Two paperbacks featuring well-known series characters are specifically tied to Valentine’s Day and are pleasant in their own way – although the stories are a little thin and a bit forced, resulting in (+++) ratings for both books. Amelia Bedelia’s First Valentine has the childhood version of the endearingly mixed-up adult Amelia learning about Valentine’s Day and having minor misunderstandings that are supposed to reflect the literalism-based mistakes she makes as an adult. For instance, her mother says, “Your snack is in the kitchen, cupcake,” but Amelia has a brownie because she cannot find any cupcakes. Amelia has cards to finish before the next day’s Valentine party at school, so she puts peanuts into the envelope of a card featuring a squirrel saying “I’m nuts 4 you,” heats a card that says “You’re 2 cool,” and so on. Then she has a dream – the funniest part of the book – featuring Cupid, “a giant chocolate squirrel” and “fuzzy sugar bees.” On Valentine’s Day, though, she leaves all the cards on the school bus by mistake, and is very sad momentarily – until she figures out how to come up with a whole set of new cards by writing on a deck of playing cards that her mother just gave her. Of course everything ends happily, as Amelia dances along holding aloft a heart-shaped box she made in school, and the box gets hit by a non-pointy arrow shot by a boy who had to stay home from school that day and for whom Amelia feels sorry, so she gives him all the special cards she had left on the bus. Herman Parish’s story is all right, as are Lynne Avril’s illustrations, but the unbridled enthusiasm and unsuppressed tendency to overdo things – characteristics of the original Amelia Bedelia books by Peggy Parish, who is Herman Parish’s aunt – are largely missing. The young Amelia is nothing particularly special here, although she is certainly pleasant enough. Kids who already enjoy books about Amelia as a child will find much to like in Amelia Bedelia’s First Valentine.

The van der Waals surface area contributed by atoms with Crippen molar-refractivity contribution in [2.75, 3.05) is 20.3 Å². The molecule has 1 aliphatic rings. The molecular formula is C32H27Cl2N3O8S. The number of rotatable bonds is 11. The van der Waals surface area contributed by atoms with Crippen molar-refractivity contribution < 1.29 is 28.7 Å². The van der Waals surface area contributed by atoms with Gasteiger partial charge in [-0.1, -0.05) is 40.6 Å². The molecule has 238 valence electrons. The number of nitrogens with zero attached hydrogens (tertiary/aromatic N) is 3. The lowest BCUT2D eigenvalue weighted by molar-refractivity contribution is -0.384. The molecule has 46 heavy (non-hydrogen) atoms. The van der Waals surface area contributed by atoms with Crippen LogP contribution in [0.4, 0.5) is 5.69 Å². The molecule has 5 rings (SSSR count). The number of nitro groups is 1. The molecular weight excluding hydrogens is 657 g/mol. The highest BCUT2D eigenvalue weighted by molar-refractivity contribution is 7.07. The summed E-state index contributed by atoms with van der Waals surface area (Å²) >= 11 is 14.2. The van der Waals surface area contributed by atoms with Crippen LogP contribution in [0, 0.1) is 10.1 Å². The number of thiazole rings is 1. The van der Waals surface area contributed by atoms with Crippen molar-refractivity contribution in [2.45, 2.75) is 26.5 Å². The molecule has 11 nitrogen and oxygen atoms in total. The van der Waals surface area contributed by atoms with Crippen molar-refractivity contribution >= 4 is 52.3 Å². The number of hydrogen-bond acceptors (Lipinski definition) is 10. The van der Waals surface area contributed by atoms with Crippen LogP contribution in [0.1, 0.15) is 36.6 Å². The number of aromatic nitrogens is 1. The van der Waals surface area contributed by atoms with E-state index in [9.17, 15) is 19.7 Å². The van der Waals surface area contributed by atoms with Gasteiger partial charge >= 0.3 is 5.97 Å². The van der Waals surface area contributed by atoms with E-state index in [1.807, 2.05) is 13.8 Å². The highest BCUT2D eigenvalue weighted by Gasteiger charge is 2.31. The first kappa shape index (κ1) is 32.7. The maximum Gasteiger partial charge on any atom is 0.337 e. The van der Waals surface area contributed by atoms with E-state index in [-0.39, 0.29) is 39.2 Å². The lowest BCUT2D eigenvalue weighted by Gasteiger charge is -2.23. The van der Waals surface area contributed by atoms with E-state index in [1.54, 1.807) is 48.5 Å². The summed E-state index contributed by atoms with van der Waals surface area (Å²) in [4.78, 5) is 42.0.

Similarly, fans of the Berenstain Bears will enjoy Mike Berenstain’s The Berenstain Bears’ Valentine Love Bug, not only for the story – which is rather slight – but also for the fold-out poster, stickers and Valentine’s Day cards bound into the book. The very mild conflict here involves Sister having to prepare for a class Valentine’s Day party while also getting ready to be flower girl at Cousin Cora’s wedding, which is on the same day. Sister “felt she had hit the love bug jackpot.” She overdoes things by studying wedding books and magazines constantly for days on end, gossiping with a friend about Cousin Cora, and talking incessantly about flowers, makeup, wedding gifts, and so on. Mama thinks this is all a bit much and decides to say something to Sister, but because this is, after all, a Berenstain Bears book – in which kids need only the slightest nudge to do exactly the right thing – the minute Mama starts to explain to Sister that she may be acting a bit inappropriately, Sister herself instantly straightens out, decides that “this wedding thing has been taking up an awful lot of time,” returns to a focus on the school party, and generally becomes a perfect child. And she is a perfect flower girl, too, when Valentine’s Day actually arrives. So everything ends as happily as usual for the Berenstain Bears, and if the story is rather saccharine rather than naturally sweet, kids and families who enjoy these particular characters will not mind the sugary aftertaste a bit.